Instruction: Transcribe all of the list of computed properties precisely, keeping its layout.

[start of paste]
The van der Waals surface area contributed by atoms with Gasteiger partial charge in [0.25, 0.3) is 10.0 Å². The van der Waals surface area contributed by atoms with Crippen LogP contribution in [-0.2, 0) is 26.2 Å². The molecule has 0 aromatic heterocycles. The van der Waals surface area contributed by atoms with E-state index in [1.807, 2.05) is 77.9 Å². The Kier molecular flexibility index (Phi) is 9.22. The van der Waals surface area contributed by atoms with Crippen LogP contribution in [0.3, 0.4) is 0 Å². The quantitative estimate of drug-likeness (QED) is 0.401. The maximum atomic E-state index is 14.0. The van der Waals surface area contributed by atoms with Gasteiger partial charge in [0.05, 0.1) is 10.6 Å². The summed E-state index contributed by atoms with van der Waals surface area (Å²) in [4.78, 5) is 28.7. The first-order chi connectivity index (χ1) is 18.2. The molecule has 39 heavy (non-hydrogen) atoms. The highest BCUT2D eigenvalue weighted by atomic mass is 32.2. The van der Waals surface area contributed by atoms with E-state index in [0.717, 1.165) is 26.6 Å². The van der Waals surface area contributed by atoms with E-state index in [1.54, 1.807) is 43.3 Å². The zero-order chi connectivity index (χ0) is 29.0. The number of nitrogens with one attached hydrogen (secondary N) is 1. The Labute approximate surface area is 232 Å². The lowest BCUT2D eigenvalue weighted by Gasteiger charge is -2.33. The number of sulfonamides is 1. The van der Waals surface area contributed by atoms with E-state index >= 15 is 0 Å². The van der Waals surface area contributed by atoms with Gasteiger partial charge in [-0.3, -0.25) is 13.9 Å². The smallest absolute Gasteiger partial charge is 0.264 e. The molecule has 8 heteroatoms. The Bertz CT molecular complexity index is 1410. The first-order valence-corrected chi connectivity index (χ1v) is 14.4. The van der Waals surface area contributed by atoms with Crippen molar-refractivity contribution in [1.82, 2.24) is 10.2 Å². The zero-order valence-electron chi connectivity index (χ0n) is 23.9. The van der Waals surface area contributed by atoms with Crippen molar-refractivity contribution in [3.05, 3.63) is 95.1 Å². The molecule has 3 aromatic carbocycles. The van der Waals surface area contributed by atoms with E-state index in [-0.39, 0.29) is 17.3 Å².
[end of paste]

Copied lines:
The van der Waals surface area contributed by atoms with Gasteiger partial charge in [0.25, 0.3) is 10.0 Å². The van der Waals surface area contributed by atoms with Crippen LogP contribution in [-0.2, 0) is 26.2 Å². The molecule has 0 aromatic heterocycles. The van der Waals surface area contributed by atoms with E-state index in [1.807, 2.05) is 77.9 Å². The Kier molecular flexibility index (Phi) is 9.22. The van der Waals surface area contributed by atoms with Crippen LogP contribution in [0.3, 0.4) is 0 Å². The quantitative estimate of drug-likeness (QED) is 0.401. The maximum atomic E-state index is 14.0. The van der Waals surface area contributed by atoms with Gasteiger partial charge in [0.05, 0.1) is 10.6 Å². The summed E-state index contributed by atoms with van der Waals surface area (Å²) in [4.78, 5) is 28.7. The first-order chi connectivity index (χ1) is 18.2. The molecule has 39 heavy (non-hydrogen) atoms. The highest BCUT2D eigenvalue weighted by atomic mass is 32.2. The van der Waals surface area contributed by atoms with E-state index in [0.717, 1.165) is 26.6 Å². The van der Waals surface area contributed by atoms with E-state index in [1.54, 1.807) is 43.3 Å². The zero-order chi connectivity index (χ0) is 29.0. The number of nitrogens with one attached hydrogen (secondary N) is 1. The Labute approximate surface area is 232 Å². The lowest BCUT2D eigenvalue weighted by Gasteiger charge is -2.33. The number of sulfonamides is 1. The van der Waals surface area contributed by atoms with E-state index >= 15 is 0 Å². The van der Waals surface area contributed by atoms with Gasteiger partial charge in [-0.3, -0.25) is 13.9 Å². The smallest absolute Gasteiger partial charge is 0.264 e. The molecule has 8 heteroatoms. The Bertz CT molecular complexity index is 1410. The first-order valence-corrected chi connectivity index (χ1v) is 14.4. The van der Waals surface area contributed by atoms with Crippen molar-refractivity contribution in [1.82, 2.24) is 10.2 Å². The zero-order valence-electron chi connectivity index (χ0n) is 23.9. The van der Waals surface area contributed by atoms with Crippen molar-refractivity contribution in [3.05, 3.63) is 95.1 Å². The molecule has 3 aromatic carbocycles. The van der Waals surface area contributed by atoms with E-state index in [-0.39, 0.29) is 17.3 Å².